The second thing is ... you would like to have somebody managing your money who knows what they know. That if they're trading on inside information because they're close to management and they're basically taking management's word for it, that they know that. And they don't pretend that they're an expert in a bunch of industries from drugs to trucking.

You want somebody who knows when things are fundamentally unknowable.

TSC: You're asking for a humble person. But humble is not an adjective you'd necessarily use to describe someone who has billions of dollars of other people's money and thinks he can invest it well.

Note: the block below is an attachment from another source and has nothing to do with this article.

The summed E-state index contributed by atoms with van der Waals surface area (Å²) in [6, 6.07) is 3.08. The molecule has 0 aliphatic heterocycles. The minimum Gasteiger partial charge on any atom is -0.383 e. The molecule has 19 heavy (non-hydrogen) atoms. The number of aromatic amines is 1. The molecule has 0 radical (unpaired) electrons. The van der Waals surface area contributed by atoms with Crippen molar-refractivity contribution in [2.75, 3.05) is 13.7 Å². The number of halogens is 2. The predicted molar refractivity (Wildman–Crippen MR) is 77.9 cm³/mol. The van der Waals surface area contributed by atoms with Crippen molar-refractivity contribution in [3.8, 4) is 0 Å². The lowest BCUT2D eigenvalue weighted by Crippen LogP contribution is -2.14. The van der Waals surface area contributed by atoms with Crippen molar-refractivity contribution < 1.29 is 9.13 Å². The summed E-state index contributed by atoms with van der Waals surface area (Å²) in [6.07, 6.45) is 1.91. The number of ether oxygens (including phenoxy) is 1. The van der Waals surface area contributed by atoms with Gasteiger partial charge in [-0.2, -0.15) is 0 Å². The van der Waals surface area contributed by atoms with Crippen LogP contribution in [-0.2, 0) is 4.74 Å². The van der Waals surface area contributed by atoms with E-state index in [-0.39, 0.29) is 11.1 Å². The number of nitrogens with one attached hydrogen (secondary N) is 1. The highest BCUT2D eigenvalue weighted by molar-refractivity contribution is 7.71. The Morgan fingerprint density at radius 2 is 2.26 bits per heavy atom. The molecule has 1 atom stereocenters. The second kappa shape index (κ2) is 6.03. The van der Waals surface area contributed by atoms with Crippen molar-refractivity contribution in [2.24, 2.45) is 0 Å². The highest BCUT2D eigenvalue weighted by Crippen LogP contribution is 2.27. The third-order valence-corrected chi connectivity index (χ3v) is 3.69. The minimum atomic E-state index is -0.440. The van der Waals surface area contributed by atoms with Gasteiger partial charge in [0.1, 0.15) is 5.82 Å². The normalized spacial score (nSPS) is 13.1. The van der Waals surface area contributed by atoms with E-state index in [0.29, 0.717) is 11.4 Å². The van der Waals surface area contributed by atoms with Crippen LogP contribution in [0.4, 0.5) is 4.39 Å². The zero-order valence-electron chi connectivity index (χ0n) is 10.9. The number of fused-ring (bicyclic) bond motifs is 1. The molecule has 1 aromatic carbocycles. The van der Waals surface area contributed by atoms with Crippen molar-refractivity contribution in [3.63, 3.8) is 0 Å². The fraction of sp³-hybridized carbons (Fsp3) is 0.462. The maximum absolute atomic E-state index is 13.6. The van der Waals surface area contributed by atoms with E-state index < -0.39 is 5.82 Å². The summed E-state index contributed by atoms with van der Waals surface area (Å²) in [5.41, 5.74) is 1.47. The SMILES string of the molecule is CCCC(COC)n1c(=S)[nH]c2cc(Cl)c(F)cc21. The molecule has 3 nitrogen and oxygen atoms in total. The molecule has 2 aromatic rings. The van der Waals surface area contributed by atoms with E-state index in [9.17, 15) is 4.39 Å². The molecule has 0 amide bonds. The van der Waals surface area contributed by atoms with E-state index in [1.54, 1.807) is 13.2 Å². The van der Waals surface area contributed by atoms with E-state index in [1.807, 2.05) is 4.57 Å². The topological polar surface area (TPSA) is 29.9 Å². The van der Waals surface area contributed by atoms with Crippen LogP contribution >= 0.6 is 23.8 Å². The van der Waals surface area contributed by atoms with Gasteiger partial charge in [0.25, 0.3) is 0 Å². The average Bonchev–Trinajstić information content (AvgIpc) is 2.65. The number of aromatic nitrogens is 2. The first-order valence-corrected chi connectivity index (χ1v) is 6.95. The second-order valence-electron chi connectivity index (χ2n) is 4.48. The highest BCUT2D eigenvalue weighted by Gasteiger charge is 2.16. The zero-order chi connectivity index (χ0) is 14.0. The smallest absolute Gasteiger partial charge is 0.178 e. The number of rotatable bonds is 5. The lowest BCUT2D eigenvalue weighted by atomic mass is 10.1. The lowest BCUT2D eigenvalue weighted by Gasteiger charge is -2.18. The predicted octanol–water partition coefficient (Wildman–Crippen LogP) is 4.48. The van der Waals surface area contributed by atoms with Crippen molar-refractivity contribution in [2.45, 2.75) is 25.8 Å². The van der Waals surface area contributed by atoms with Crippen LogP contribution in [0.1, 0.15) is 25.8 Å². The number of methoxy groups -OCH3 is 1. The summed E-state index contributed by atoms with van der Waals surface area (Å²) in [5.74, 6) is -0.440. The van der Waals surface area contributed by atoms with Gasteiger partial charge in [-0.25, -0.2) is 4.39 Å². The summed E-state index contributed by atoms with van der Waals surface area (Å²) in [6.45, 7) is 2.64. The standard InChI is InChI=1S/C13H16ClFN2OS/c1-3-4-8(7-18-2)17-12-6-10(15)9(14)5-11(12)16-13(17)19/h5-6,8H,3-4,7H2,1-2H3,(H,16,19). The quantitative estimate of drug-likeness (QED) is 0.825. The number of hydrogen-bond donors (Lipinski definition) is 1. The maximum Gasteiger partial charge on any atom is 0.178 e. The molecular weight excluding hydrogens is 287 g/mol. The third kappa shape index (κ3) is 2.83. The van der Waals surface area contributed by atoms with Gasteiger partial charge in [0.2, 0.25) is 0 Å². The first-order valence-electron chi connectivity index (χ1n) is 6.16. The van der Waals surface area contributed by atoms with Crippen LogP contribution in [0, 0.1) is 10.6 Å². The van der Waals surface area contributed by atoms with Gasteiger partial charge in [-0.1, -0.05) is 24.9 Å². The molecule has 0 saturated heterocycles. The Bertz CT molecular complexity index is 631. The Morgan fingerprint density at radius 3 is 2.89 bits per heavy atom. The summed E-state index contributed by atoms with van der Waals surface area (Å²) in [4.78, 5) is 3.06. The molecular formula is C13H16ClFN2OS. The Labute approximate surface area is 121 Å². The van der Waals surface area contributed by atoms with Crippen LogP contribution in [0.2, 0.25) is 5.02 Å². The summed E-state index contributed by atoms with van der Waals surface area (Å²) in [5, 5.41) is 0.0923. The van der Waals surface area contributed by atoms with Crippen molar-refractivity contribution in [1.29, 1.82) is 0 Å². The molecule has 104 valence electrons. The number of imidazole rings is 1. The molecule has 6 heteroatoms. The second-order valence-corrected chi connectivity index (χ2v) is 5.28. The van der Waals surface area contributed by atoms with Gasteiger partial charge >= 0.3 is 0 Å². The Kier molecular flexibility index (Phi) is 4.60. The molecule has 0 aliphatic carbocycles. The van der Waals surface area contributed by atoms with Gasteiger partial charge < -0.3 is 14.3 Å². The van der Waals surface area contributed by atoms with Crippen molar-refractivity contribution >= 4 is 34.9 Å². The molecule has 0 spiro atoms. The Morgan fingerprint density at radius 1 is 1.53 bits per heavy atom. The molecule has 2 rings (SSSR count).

Greenwald:

I agree. But I think if you look at my book, one of the emphases -- after recognizing the competitive nature of investing in an intelligent way -- is knowing what you know. The assets are the most reliable information you have. So buy on that basis first. So at least you know there's that much value there. The current earnings power is a hell of a lot more reliable than a long term forecast of growth. So buy that next.

TSC: What's your investment strategy now?

Greenwald:

I do not follow stocks anymore. So the answer is I'm in that category of people who are looking for intelligent investors

to manage my money, according to the two criteria that we described: They have a sensible strategy for a competitive environment, and they know what they know. And they're careful about that. And for the rest, it's in index funds and it's asset allocated. Because I don't know squat.